Whilst these notes are written with an O4W solution in mind, it should be recognised that the provision for securing your data actually resides outside of the O4W system itself.

Liner Hash
It is worth mentioning that most hackers are familiar with relational data of the SQL type and understandably most people would prefer to work with data that they understand.  With MultiValue database driven solutions (like OpenInsight and O4W’s linear Hash) the data structure is usually unfamiliar to many hackers and therefore a lesser target in itself.

However, if you are running a high profile system, such as a bank with client financial details, a clinical system with patient data and the like, then you will still want to consider the security of your data and to do everything that you can to avoid those nightmare news headlines.

Data at rest
One of the first considerations that you will be faced with is where exactly should you house your data.  Locating it on the web server is usually fairly easy, it’s local, there are no networking (path) issues to consider and you can easily backup the whole system.  However, locating the data on the web server itself comprises a potential security risk in itself.

It is therefore recommended that a separate Data Server be used to locate the application’s data.  This server can then be hidden behind one or  more firewalls, so if your web server is compromised in anyway, the hacker will have more than one large hurdle to overcome.

Furthermore, with Revelation Software, you can utilise a Universal Driver between the web server and the data server and configure the system so that only access to the data is permitted through the Universal Driver.  Now that provides any external or internal hacker with yet another problem to overcome.

For those who need their data secure whilst it is residing on the data server, industry standard encryption tools can be used to encrypt the data to 128-bit encryption levels, for example.  A Google search for 128-bit encryption will provide you with plenty of information and solutions for  Advanced Encryption Standard (AES) and Data Encryption Standard (DES).

In addition, from OpenInsight 9.3, the toolset itself will support Data Encryption At Rest, making it even easier for Revelation developers to secure their data in single use, LAN, WAN and Web based solutions.

Data in transit
One of the weakest points before the data reaches the browser is during transmission.  Your precious data contained within one or more data packets is passed through countless networks, computers, hubs, etc. and at anytime these packets could be intercepted and interrogated.  If you have decrypted the data within the O4W application ready for it to be read by the user, then anyone could hijack it.

Fortunately, Hyper Text Transfer Protocol Secure (HTTPS) is your friend here.  HTTPS has been around for many years and it is well known as the industry standard for secure transmission of data over the web.  It has been supported since Internet Explorer 2 was around, so that really highlights that we are talking about a technology that is well tried and very well tested.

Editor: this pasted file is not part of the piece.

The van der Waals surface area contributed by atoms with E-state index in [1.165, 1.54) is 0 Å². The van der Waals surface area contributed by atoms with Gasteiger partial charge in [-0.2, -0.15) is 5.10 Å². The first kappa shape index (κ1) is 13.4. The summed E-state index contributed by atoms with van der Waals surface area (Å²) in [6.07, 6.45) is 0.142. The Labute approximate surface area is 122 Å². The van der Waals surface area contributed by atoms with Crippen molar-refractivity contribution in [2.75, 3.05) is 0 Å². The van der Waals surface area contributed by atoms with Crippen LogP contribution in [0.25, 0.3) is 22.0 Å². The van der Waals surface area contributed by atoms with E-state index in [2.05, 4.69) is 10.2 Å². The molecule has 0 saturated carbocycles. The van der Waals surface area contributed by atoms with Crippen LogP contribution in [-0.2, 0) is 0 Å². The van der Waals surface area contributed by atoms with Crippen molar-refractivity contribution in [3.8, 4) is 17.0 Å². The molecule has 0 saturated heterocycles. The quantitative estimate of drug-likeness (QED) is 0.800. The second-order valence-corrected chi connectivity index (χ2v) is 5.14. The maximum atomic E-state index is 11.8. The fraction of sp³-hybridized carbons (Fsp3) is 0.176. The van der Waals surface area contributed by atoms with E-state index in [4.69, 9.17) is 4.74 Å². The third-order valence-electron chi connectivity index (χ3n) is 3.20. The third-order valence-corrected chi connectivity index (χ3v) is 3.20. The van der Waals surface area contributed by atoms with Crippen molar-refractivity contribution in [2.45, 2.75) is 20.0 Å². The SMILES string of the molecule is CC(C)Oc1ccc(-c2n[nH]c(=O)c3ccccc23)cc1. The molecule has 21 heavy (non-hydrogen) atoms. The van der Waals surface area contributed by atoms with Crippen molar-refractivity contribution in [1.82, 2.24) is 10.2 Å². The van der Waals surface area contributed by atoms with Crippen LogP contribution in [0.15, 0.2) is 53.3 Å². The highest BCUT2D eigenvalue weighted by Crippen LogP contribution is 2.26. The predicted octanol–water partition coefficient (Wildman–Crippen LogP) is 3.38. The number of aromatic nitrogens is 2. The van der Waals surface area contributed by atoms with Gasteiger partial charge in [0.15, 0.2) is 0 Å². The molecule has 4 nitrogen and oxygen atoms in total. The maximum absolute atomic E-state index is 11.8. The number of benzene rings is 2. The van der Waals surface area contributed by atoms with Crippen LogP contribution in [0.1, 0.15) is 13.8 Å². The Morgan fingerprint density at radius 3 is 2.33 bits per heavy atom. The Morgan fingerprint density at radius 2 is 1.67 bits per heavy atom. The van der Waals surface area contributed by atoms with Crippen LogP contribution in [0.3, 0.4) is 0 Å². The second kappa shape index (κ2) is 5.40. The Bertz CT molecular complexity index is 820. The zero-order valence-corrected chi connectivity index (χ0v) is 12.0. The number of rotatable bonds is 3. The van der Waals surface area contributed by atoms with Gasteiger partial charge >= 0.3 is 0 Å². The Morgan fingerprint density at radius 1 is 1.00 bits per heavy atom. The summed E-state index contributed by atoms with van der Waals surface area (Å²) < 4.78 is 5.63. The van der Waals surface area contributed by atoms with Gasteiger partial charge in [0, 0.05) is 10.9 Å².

HTTPS is a secure version of the Hyper Text Transfer Protocol (HTTP) which allows for secure ecommerce transactions, such as online banking.  The technology effectively brings together HTTP and the SSL/TLS protocol to provide encrypted communication and secure identification of a network web server.

It is usually the System Administrator (or whoever has overall responsibility for the Web server) who configures the server to use HTTPS.  This is usually simply as case of acquiring a public key certificate for the web server from a trusted certificate authority.  This certificate must be signed by that authority for the web browser to accept and use the certificate.

It is also possible for the system to be configured for client authorisation.  Configuring a system in this way can limit access to a web server and thereby only permit authorised users.  This is achieved by the System Administrator creating a certificate for each user and this certificate is then loaded into the user’s browser during the session.  The certificate usually contains some identifying information (e.g. name and email address) and this is automatically verified by the server on each reconnect.

Web browsers such as Internet Explorer (IE) and Firefox display a padlock icon to indicate to the user that the website is secure.  In addition, the web address (URL) begins with https:\\, rather than http:\\.  When a user connects to a website via HTTPS, the site encrypts the session with a

digital certificate before any data is transmitted to the user’s browser.  O4W supports HTTPS, so transmitting your data using 128-bit encryption levels is super easy.  System Administrators can find a lot more information about the acquisition and use of public key certificates by running a Google search.

Data in the browser
So, we have our data encrypted at rest on our data server and we are using HTTPS to secure the data during transmission.  What about data in the browser?

Securing data in the browser is a tough one, mainly because the user needs to view the data in human readable format on the screen.  Or do they?